Wednesday, February 22, 2017

Tuesday, February 21, 2017

Pet Sounds

Maybe that's what I ought to listen to when I do these occasional assignments for Family Circle. I am getting pretty  good at dogs and cats. Pigs are easy. I still have difficulty with horses. This feature was about service pets, which is pets who are helpful and kind to humans because they are paid to be. Art directed by Dana Einsidler and Lisa Kelsey.

I Drew My Way Through School

This is a drawing I did for an education magazine a year or two ago, and looking at it again reminded me how I experienced school. I did not take to it at first. Finally a teacher found she could get me to sit still and shut up by letting me draw. She asked me to draw portraits of the presidents while she taught the other students.* My parents were dubious about this but I accepted the deal with huge relief. We were all relieved. I was the kind of student that made teachers look like this teacher in the drawing. (By the way, I am working on a book about the presidents now. It was fated.)

*By the way, by focusing on drawing I actually listened better. My test scores improved. My grades climbed up into the A and B range. I suspect everybody's grades improved. I think it may have restored a few years to Mrs. Maggard's life.

Thursday, December 8, 2016

A Collage of Runners

A recent drawing, a collage of drawings really. I like the cat's cradle of lines I can get by overlapping the drawings this way in Photoshop. The colored dots help differentiate them. In a way it's like the montages from films of the 1930s. We'll see how many different ways I can use this.

Wednesday, December 7, 2016

We Deserve Gelato

It's been a difficult month, so let's reward ourselves. I did these gelato delivery vehicles for an article about the logistics of gelato in Rome. Design by Pentagram/Austin. The art director was Julie Savasky.

Tuesday, September 13, 2016

Wednesday, July 13, 2016

Another Drawing for the New York Times Editorial Page

I've been in the rotation this week doing some editorial illustrations for the Times. This editorial was about the secret rules that govern drone targeting and killing of terror suspects. Art director Sarah Williamson suggested the camouflage idea, and I thought of the idea of a curtain being drawn aside to reveal what is going on.

Drawing the drone and the hands and the missile were straightforward enough, but camouflage is harder than you think. It adds visual noise and pattern, and I tend to prefer simplicity, but keeping the palette narrow helped minimize the complexity. Making the hand match the brown tone in the pattern helped tie the image together.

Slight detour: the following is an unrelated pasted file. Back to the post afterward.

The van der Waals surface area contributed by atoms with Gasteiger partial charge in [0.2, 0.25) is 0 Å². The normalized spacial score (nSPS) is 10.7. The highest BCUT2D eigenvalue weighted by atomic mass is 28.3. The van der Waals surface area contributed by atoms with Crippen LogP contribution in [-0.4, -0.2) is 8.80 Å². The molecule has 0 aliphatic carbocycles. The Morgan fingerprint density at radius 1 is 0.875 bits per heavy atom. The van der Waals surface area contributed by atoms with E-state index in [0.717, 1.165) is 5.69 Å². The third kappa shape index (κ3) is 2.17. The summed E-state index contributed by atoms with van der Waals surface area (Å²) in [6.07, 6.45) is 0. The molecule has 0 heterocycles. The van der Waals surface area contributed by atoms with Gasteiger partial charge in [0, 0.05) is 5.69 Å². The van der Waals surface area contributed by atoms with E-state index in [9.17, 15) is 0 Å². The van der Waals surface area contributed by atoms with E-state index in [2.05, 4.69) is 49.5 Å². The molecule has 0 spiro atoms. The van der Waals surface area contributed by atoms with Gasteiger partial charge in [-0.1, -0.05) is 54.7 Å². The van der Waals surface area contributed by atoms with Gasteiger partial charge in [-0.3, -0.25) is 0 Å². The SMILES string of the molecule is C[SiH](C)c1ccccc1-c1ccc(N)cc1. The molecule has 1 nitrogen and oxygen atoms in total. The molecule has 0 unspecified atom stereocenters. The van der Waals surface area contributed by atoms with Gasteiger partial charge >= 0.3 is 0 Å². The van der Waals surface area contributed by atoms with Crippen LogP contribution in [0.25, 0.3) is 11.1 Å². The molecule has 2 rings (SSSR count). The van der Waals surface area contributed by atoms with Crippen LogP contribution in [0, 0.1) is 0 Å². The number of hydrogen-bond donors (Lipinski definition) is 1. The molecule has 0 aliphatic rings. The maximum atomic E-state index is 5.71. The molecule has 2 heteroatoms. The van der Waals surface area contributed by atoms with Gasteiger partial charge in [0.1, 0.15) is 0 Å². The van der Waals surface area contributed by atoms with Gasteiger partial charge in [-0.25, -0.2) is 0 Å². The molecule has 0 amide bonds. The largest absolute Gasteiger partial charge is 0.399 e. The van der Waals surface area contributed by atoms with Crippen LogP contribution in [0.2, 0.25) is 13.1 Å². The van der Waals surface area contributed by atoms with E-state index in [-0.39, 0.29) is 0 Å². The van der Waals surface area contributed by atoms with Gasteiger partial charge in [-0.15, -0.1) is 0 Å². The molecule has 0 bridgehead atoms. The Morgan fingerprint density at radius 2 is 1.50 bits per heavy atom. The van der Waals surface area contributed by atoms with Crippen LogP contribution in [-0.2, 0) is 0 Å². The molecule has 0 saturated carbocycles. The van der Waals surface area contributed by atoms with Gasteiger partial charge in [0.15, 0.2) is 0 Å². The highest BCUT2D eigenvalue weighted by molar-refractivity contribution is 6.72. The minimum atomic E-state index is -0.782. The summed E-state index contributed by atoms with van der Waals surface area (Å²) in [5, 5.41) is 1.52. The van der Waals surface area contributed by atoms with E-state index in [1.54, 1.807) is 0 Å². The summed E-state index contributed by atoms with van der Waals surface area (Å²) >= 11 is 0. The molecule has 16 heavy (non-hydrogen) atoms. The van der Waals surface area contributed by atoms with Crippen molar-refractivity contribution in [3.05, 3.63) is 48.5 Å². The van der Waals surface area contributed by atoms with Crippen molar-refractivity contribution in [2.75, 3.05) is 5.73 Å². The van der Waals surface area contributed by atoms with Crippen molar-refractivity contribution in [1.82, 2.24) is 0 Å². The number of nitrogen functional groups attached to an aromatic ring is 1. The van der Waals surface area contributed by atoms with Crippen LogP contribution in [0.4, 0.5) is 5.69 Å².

Tuesday, July 12, 2016

A Drawing for the New York Times Opinion Page

 The Times editorial was about how Hillary runs against an unconventional candidate like Trump in swing states like North Carolina where the outsider candidate has a certain appeal. I tried to think what Trump reminded me of. A lot of personality types came to mind but the one that stuck was the junior high malcontent, the bully, the kid in the back of the classroom who shows his contempt for school by disrupting everything. Trump is the kid throwing paper airplanes when someone else is trying to speak.
 The Times needs an image to work both as a vertical and a horizontal for its print and online editions.

The first drawing I did showed Hillary from the side. Because the Times avoids likeness (and satirical caricature) I drew her hair and her outfit, which instantly identify her. In this version I shifted the Hillary figure into a gray tone.

Tuesday, July 5, 2016

Rococo Hairdos

To pass the time I like to draw faces. I have a bias toward men's faces; I think because I like drawing them eccentric or humorous and I hesitate to make fun of women. Does that make sense? Here I am making fun of the hair and doing my best to represent the women with dignity and respect. (Does anyone recognize the dark-haired woman lower right?)

Monday, July 4, 2016

Free Drawing the US Map

A Drawing for July 4th in this free range, freedom-worshipping, libertarian age. When you try to "free draw" something as complex as the map of the states you find how uneasily they sit together. The shape of one state is supposed to nest perfectly into the next but if you aren't rigorously measuring and following the exact outlines they don't match very well at all. Most Americans don't remember the time before FDR's various bureaus and departments knit the states together, and then Eisenhower's interstate highways locked them into a uniform grid. Then the television networks did the same invisibly and the only things dividing us were the time zones. For a period of four decades or so we really were E Pluribus Unum. Before FDR main roads traveling across one state often disappeared at the state border. Time zones and laws of commerce were willy-nilly. Citizens from the north driving across the south were viewed as foreigners. They were liable (if they weren't careful) to find themselves on the wrong side of the local sheriff. Southerners visiting the north encountered outrageous customs that were almost as outrageous as their own. After a pleasant interval we seem to be disuniting again, in opinions and sentiments if not legally.

Monday, June 20, 2016

Gun Crazy

I've been slowly writing a memoir about my unremarkable childhood. The writing has gone on for quite a few years, not because it's painful or because I can't remember. I remember everything. It's not as if I have any buried monsters to exorcise in a rush of creativity. I've complained to my parents over the years about my upbringing. How, if they'd been more horrible to me, I might be a successful author today. But unlike Kipling's parents and Dickens's, my mom and dad were very nice people, tolerant, forgiving, pleasant to be around, encouraging, attentive. A person works with what they're given and if they are given a pleasant childhood, I guess they move naturally into a pleasant adulthood drawing pictures. The only thing violent about my youth is the contrast with the violence I saw and we still see on television and in movies, and wherever folks now walk fully armed like western hombres. One of the chapters of this memoir, published today by the Paris Review, was written a few years ago in a fond reverie but the story seems ironically, and sadly apt in the wake of each new outburst of mass gun killing. Looking back I can barely recognize my nine year-old self.